In early spring, just when the maple trees begin flowering, winter fireflies start crawling up tree trunks. As temperatures rise, they begin flying through forested habitats in search of mates. Pairs mate in tail-to-tail position, then the female flies off to lay her eggs.
Like all fireflies, Ellychnia larvae are carnivorous. Rarely seen, they live and hunt within decaying wood. Hatching out in early summer, these larvae will spend the next 16 months eating and growing. Not until late summer of their second year will they transform into adults, which gather again on trees to overwinter.
WIthout any lanterns, distinguishing between an Ellychnia female and a male requires a pretty close look at the underside of their abdomen. In females (below right), the last segment is triangular with small notch ; in males (below left), this segment is rounded and unnotched.
Personally, I don’t even care that they don’t light up – I love greeting these dark fireflies each spring! After a long winter, they bring a welcome promise of warm summer nights & lights ahead. So keep your eyes peeled and enjoy these unusual fireflies!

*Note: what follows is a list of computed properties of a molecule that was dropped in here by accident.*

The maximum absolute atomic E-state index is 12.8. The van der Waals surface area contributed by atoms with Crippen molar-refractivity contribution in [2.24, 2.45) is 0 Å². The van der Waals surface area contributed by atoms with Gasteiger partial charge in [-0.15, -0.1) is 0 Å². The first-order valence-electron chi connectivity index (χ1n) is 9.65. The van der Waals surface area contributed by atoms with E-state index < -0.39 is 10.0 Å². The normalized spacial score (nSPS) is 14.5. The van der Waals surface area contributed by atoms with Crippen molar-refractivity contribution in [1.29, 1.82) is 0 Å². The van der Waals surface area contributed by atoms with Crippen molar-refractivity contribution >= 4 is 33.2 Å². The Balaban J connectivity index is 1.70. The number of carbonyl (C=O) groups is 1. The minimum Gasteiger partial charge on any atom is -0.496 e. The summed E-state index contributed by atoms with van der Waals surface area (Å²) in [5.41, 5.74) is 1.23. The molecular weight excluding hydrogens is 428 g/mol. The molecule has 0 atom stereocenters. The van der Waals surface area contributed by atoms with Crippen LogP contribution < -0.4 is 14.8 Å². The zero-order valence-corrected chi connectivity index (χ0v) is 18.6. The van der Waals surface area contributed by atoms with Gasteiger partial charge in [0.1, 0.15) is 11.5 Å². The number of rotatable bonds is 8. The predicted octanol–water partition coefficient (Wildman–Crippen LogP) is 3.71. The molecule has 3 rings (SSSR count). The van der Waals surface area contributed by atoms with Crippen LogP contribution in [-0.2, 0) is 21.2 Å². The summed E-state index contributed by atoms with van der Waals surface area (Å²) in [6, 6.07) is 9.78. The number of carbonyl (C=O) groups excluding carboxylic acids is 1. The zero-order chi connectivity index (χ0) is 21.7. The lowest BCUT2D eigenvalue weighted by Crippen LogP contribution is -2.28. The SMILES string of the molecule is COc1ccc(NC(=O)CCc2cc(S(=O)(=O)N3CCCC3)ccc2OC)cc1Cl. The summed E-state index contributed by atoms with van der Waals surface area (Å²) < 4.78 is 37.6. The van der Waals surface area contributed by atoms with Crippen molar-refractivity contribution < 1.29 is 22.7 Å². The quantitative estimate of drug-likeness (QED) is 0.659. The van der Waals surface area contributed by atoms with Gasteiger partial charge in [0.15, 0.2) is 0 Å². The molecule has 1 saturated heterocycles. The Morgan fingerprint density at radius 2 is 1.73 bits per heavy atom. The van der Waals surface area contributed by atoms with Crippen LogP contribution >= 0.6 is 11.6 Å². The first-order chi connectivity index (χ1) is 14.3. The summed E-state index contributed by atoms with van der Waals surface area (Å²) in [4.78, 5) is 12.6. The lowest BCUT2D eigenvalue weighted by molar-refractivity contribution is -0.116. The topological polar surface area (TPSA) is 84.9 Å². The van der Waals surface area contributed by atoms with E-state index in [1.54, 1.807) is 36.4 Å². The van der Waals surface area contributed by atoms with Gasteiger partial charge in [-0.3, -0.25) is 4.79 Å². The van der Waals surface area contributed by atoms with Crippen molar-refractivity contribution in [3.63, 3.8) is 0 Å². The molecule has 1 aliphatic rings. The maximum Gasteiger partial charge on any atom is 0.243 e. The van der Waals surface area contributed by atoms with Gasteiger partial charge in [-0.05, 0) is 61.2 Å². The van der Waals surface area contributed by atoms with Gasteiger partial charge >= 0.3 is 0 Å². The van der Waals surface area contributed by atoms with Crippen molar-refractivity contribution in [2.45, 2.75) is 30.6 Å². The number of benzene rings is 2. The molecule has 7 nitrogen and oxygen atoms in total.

Sometimes our summer nights are ablaze with silent sparks, while other years we might barely see a flash in the exact same spot. What gives? A recent study provides some insight into what drives these fluctuations, and it reminds us to take the long view.
Keep in mind that the flashy adult represents just a tiny fraction of a firefly’s life cycle. Before that, they spent up to two years living underground in a juvenile larval stage. During this time they are eating machines, growing steadily as long as they have access to their prey – mainly earthworms, snails, and slugs. Only if they manage to survive predators, competitors and climatic conditions will they eventually emerge into an adult firefly.